Prosperity continued throughout the early ’60s. “You find a rare intangible quality that underlies action here—spirit,” Hawthorne Mayor Raymond Creal boasted in 1963. “There’s an eagerness to build and improve that is more pronounced here than in any city I’ve seen.” The LA Times reported:
The thriving community of 40,000 people has a business population of some 150 firms producing aircraft, toys, electronics, cosmetics, furniture, technical publications, plastics, machine tools, mirrors and dresses.
The ’60s also marked an end to the legality of sundown towns. In 1948, the Supreme Court had ruled racially restrictive covenants not legally binding. However, it was not until the federal Fair Housing Act of 1968 that these atrocious practices were officially outlawed.
But the legacy of being a sundown town had lasting ramifications on Hawthorne.
Throughout the ’70s and especially ’80s, Hawthorne experienced a huge demographic shift, with thousands of Black, Latino and Asian families moving into town. During this time, many white families left Hawthorne for outlying suburbs. Working and middle class people of color moved into inland South Bay towns, including Hawthorne.
But the town’s power structure was slow to change. In 1984, for example, only four out of the 80 Hawthorne police officers were black. In 1987, the Hawthorne Police Department launched an internal investigation, after a black police officer and two other employees reported that racial slurs were commonly used at the station.
Minorities working for the city of Hawthorne also complained of discrimination within City Hall. Things came to a head that year, when persistent accusations of systematic racism led the city to sign a non-bias accord meant to demonstrate that the city had a “serious commitment” to improving working conditions and hiring practices for minorities.
Problems persisted. In the early ’90s, only four of 152 teachers at Hawthorne High School were black. A series of lawsuits concerning racism and unfair hiring practices in the public schools rocked the Hawthorne School District throughout the first half of the decade. In Sundown Towns: A Hidden Dimension of American Racism, sociologist James W. Loewen writes:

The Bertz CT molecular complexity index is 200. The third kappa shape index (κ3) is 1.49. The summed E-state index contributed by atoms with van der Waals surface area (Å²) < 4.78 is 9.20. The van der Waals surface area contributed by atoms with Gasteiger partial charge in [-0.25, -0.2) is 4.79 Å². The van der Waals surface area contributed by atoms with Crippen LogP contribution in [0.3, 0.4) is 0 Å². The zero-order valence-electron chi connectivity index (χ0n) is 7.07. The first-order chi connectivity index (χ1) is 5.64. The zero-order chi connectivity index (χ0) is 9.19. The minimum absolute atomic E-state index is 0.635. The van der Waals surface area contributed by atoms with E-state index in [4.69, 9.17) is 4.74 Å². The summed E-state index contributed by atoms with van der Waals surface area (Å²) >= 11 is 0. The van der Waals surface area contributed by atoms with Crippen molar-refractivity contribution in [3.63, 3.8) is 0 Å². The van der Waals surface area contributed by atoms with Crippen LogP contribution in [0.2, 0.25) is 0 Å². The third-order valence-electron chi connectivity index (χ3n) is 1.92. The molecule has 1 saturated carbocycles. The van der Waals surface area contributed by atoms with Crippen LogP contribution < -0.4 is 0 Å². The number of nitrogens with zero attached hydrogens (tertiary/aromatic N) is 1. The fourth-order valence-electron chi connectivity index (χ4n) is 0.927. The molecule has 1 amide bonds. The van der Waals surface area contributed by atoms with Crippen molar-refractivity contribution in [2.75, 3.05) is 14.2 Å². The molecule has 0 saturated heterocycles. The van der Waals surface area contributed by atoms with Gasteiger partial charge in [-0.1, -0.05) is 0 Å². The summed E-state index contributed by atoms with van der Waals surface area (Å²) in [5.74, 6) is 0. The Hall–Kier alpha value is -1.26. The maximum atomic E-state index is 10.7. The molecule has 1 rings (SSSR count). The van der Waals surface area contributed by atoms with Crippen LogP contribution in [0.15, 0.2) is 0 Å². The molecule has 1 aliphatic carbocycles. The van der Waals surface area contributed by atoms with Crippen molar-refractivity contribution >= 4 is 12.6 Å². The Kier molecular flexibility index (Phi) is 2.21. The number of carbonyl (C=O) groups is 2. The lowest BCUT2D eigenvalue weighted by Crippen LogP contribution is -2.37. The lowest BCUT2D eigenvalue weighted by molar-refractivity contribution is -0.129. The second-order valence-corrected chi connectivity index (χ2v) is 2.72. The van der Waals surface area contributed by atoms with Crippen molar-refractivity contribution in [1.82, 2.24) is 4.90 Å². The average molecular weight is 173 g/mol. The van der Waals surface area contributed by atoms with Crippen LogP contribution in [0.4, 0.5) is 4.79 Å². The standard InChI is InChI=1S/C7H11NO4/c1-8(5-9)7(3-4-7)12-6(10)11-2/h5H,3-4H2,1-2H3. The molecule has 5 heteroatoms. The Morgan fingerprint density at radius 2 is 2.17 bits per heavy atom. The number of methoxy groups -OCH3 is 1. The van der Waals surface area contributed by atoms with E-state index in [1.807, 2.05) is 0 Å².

Sometimes having been a sundown town can poison the atmosphere even after a school goes majority nonwhite. In 1991, Pam Sturgeon, who is Anglo and was president of the school board of Hawthorne… said, “When I went to Hawthorne High, Hawthorne was a sundown town. All Blacks had to be out of town by sundown or be in jail.”
By 1991, Hawthorne High was majority black and Hispanic with considerable conflict between these groups. The teaching staff was still largely Anglo, including many holdovers from its all-white days, and some of them contributed to the problem by refusing to teach works by authors such as Richard Wright and Maya Angelou. Sturgeon referred to the sundown legacy. “A lot of adults in my age group are fighting that bigotry within themselves.”
The economy of Hawthorne also took a hit during this time. The end of the cold war signaled the loss of many aerospace jobs. A failed attempt at economic redevelopment put the city in debt. Gang violence became a serious problem. Even Mattel left, moving its headquarters to El Segundo.
Over the last few years, Hawthorne, now a majority-minority city of around 80,000, has had something of a rebirth. New companies have come to town, Space X and Tesla Motors Design Center are located at the Hawthorne Airport. A plaque memorializing The Beach Boys marks where the Wilsons’ childhood home once stood (it was torn down in the ’80s to make room for the 105 freeway). Across the street, a diverse, friendly neighborhood thrives. Children ride by on scooters, and old men water their lawns. It’s an inspiring, All-American neighborhood.
Editor: Jenna Chandler
Correction: An earlier version of this story incorrectly stated that Carl Wilson was the oldest of the famed Wilson brothers. He was, in fact, the youngest of the three boys, Brian, Dennis and Carl.